I think the following qualifies as “actionable intelligence.” Don’t you?
Three days before the deadly assault on the United States consulate in Libya, a local security official says he met with American diplomats in the city and warned them about deteriorating security.
Jamal Mabrouk, a member of the February 17th Brigade, told CNN that he and a battalion commander had a meeting about the economy and security.
He said they told the diplomats that the security situation wasn’t good for international business.
“The situation is frightening, it scares us,” Mabrouk said they told the U.S. officials. He did not say how they responded.
Mabrouk said it was not the first time he has warned foreigners about the worsening security situation in the face of the growing presence of armed jihadist groups in the Benghazi area.
Any particular reason why the Obama administration did not implement additional security precautions in light of this information? The fact that these warnings came in advance of the anniversary of the September 11 terrorist attacks makes this question all the more pressing.
Libya President Mohamed Yousef El-Magariaf said Sunday that 50 arrests have been made in connection with last week’s “preplanned” attack on the U.S. consulate in Benghazi that left U.S. Ambassador Chris Stevens and three other Americans dead.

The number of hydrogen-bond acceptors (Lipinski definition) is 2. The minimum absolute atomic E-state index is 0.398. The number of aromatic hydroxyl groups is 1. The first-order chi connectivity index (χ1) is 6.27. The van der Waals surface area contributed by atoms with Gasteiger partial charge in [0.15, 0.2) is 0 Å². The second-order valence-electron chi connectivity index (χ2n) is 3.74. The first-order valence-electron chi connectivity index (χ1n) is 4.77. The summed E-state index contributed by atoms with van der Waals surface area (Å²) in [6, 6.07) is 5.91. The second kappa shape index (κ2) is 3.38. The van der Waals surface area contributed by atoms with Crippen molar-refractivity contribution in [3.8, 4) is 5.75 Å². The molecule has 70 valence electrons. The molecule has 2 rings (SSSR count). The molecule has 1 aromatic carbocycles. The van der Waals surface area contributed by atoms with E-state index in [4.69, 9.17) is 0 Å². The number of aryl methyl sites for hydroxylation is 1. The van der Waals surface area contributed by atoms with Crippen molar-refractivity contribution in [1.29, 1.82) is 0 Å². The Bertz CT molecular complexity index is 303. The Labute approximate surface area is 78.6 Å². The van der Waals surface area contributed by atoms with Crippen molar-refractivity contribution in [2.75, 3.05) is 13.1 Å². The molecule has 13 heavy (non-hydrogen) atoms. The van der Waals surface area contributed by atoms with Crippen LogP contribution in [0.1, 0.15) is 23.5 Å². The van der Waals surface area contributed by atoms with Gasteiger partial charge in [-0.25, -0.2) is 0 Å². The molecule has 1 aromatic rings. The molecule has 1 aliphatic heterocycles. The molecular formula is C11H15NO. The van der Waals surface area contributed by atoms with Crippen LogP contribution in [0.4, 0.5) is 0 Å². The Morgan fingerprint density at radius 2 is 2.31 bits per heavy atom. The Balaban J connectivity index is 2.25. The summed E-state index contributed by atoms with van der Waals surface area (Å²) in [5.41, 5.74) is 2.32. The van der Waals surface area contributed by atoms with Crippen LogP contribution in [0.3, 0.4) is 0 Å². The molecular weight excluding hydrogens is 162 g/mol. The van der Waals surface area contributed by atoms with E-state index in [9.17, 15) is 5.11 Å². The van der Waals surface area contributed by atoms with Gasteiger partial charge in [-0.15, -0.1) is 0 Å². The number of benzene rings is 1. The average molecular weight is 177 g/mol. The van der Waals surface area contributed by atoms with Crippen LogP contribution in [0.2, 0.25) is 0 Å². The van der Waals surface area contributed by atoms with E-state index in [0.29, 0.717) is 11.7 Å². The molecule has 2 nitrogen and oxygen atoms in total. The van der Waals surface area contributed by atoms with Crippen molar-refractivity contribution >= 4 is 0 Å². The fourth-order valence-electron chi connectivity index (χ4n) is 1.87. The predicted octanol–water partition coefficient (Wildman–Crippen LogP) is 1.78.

“The way these perpetrators acted and moved — I think we, and they’re choosing the specific date for this so-called demonstration, I think we have no, this leaves us with no doubt that this was pre-planned, determined,” Magariaf said on CBS’s “Face the Nation.”
“And you believe that this was the work of Al Qaeda, and you believe that it was led by foreigners. Is that what you’re telling us?” CBS host Bob Schieffer asked.
“It was planned, definitely. It was planned by foreigners, by people who entered the country a few months ago. And they were planning this criminal act since their arrival,” Magariaf said.
Magariaf said that more than 50 arrests have been made with some suspects from Mali and Algeria.
“They entered Libya from different directions. Some of them definitely from Mali and Algeria,” Magariaf said.
It seems clear that the system failed dramatically. The public deserves to find out just why and how. And yes, this is a campaign issue.